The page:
Jake Price self portrait on Elmer’s Island, April 8, 2017
On the last day of my first trip to the Gulf I drove out to the small town of Bohemia along the Mississippi River. Located near the end of Louisiana highway 39 Bohemia is a small unincorporated oystering village that was still suffering from disastrous decisions made during the spill when freshwater was introduced into the estuarine system destroying much of the oyster habitat along the Mississippi river.
In Bohemia I met Byron Encalade a constable in Plaquemines Parish, a Vietnam veteran, an oysterman and president of the Louisiana Fisherman’s Association. With a wealth of life experience, much of it spent on the water, I was cautious to bring up the role of science thinking that he’d be suspicious of anyone from outside of his community coming in and offering advice about how he should live his life—especially after his oysters were wiped out by bureaucratic decisions. Soon into our conversation I mentioned a local scientist, Thomas Soniat, who was studying salinity conditions that oysters need to live in. I was surprised at Byron’s reaction when I mentioned the scientist: far from antagonistic, Byron was complimentary of him even going as far as to call Soniat a hero of his. He continued in this vein saying that he wished there was more involvement between his community and scientists: “Fishermen are able to tell you things that could assist you in science…these fishermen are out here seeing what's happening everyday. But our problems is, we need science. We need good science. We need policies based on science.”
Although there were some people who wanted to just be left alone, most of those, from people living along the Yuccatan Peninsula in Mexico to those living along the Mississippi River in Louisiana, told me that they wanted to know more about their environment and that science would help them make better decisions.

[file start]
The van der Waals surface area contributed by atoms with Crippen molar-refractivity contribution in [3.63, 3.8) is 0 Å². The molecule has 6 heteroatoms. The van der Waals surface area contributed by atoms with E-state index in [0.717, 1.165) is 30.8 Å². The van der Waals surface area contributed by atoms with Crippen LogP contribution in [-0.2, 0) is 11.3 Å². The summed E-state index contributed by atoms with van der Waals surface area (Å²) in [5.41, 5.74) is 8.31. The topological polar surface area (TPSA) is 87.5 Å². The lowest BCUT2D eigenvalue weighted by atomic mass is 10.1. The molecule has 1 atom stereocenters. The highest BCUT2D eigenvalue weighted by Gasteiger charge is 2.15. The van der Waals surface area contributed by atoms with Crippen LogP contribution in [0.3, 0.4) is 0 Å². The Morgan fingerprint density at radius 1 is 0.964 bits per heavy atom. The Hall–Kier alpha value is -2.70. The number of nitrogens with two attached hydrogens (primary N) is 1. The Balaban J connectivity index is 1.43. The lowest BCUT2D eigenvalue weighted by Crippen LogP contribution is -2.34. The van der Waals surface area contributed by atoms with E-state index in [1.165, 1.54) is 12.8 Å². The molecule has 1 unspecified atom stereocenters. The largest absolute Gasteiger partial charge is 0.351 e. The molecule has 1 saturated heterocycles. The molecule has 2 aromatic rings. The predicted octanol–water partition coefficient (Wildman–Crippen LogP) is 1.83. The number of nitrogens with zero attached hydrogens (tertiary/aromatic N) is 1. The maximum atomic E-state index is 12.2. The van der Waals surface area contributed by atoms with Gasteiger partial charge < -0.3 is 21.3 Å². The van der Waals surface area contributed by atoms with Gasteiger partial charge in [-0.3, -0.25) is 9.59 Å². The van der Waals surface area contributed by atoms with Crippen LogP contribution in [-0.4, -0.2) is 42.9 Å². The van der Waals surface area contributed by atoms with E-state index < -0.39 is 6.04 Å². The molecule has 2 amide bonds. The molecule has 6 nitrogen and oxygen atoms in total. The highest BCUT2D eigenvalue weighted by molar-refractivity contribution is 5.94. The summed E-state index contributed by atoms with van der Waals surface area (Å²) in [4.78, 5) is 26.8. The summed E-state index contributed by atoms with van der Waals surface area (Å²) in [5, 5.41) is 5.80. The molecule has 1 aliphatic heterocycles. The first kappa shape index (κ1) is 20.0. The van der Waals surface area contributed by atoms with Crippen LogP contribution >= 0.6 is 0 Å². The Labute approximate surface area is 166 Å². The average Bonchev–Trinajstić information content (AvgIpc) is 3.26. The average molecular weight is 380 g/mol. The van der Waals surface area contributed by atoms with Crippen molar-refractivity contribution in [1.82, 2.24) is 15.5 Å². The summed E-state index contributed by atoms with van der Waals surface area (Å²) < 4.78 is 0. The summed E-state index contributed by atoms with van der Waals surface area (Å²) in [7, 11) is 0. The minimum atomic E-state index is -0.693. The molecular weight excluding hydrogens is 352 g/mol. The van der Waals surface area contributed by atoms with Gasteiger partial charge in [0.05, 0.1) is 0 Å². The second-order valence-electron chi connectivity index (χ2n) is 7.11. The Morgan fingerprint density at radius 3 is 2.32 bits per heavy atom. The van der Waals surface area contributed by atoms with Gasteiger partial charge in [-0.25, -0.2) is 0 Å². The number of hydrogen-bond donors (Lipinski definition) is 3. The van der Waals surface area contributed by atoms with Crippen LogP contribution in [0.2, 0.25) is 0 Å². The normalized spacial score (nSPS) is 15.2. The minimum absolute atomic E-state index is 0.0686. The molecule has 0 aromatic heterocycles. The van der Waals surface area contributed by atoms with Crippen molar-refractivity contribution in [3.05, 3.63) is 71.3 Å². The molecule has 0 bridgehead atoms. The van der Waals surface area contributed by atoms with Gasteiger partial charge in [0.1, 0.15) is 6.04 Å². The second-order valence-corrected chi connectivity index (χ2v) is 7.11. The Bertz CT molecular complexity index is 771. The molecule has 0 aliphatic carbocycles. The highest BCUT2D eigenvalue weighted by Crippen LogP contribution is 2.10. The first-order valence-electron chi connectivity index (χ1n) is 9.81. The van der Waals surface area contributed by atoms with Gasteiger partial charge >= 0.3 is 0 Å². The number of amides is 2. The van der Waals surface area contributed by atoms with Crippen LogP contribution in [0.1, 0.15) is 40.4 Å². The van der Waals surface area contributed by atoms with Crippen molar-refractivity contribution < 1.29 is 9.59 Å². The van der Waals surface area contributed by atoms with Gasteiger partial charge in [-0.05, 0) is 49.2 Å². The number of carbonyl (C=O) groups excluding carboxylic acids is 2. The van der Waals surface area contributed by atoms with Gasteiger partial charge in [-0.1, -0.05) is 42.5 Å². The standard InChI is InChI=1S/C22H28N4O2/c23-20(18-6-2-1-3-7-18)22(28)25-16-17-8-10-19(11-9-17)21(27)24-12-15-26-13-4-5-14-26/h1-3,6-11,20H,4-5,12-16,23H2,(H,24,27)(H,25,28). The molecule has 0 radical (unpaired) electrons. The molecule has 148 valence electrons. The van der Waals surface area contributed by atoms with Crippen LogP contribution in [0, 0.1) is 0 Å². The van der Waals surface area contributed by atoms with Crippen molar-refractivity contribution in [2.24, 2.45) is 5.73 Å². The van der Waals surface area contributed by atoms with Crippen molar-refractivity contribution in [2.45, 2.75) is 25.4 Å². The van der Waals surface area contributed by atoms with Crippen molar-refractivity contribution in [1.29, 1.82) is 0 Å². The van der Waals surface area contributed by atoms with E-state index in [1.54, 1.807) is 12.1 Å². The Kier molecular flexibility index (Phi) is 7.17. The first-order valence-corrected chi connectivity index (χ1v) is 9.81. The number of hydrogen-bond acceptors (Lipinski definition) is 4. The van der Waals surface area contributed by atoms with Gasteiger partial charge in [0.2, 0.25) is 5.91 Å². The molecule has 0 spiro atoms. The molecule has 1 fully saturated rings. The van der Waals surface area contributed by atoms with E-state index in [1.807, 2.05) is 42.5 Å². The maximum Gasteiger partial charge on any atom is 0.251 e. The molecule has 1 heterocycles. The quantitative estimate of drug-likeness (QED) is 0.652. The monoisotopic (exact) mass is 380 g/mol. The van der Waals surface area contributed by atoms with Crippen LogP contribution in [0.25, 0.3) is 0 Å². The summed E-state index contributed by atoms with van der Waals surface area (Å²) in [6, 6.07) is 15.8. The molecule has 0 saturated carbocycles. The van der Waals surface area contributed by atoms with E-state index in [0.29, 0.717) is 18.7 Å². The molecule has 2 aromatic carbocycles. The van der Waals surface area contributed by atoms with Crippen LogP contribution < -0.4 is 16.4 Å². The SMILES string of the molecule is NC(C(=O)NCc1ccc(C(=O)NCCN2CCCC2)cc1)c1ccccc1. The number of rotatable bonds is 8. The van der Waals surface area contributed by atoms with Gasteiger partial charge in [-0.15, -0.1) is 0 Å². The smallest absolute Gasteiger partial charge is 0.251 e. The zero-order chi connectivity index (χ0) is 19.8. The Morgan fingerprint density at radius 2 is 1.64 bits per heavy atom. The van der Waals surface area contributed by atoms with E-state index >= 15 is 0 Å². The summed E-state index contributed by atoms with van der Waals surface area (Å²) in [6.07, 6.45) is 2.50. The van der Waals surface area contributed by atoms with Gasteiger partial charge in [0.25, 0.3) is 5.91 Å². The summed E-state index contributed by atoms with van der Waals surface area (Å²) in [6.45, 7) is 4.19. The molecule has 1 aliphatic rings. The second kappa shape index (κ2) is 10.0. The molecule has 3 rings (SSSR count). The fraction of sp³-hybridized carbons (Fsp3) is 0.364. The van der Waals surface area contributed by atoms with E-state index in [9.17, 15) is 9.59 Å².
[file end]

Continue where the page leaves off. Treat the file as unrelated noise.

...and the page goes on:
Byron Encalade & Thomas Soniat featured in The Folly of Human Decisions.
If people have knowledge they are they are in a better position to determine their fate and that is why Byron and so many others like him were seeking that knowledge. Without the ability to quantify what he sees, without the ability to understand what environmental factors cause the decline in his fish and oyster stocks, without the ability to present evidence behind his observations there’s not much he can do or petition for. All he can do is say things are not like they used to be after the spill. But if he had good science, he’d be able to make make a case for his community and make better decisions for himself.
From the time I finished shooting in December 2016 to the release of Beneath the Horizon now in April 2017 America’s scientific institutions are facing drastic cuts due to the change in political parties following the presidential elections. The Environmental Protection Agency (EPA) is facing 31% in cuts. The National Oceanic Atmospheric Administration (NOAA) budget has been proposed to be cut by 17%. Alarmingly, the cuts to NOAA will specifically target coastal management and coastal resilience programs which help protect the coasts when storms strike. Funding for satellites that track storms and weather patterns (and also oil spills) are proposed to be cut leaving the coastal US all the more vulnerable to hurricanes such as Katrina and Sandy.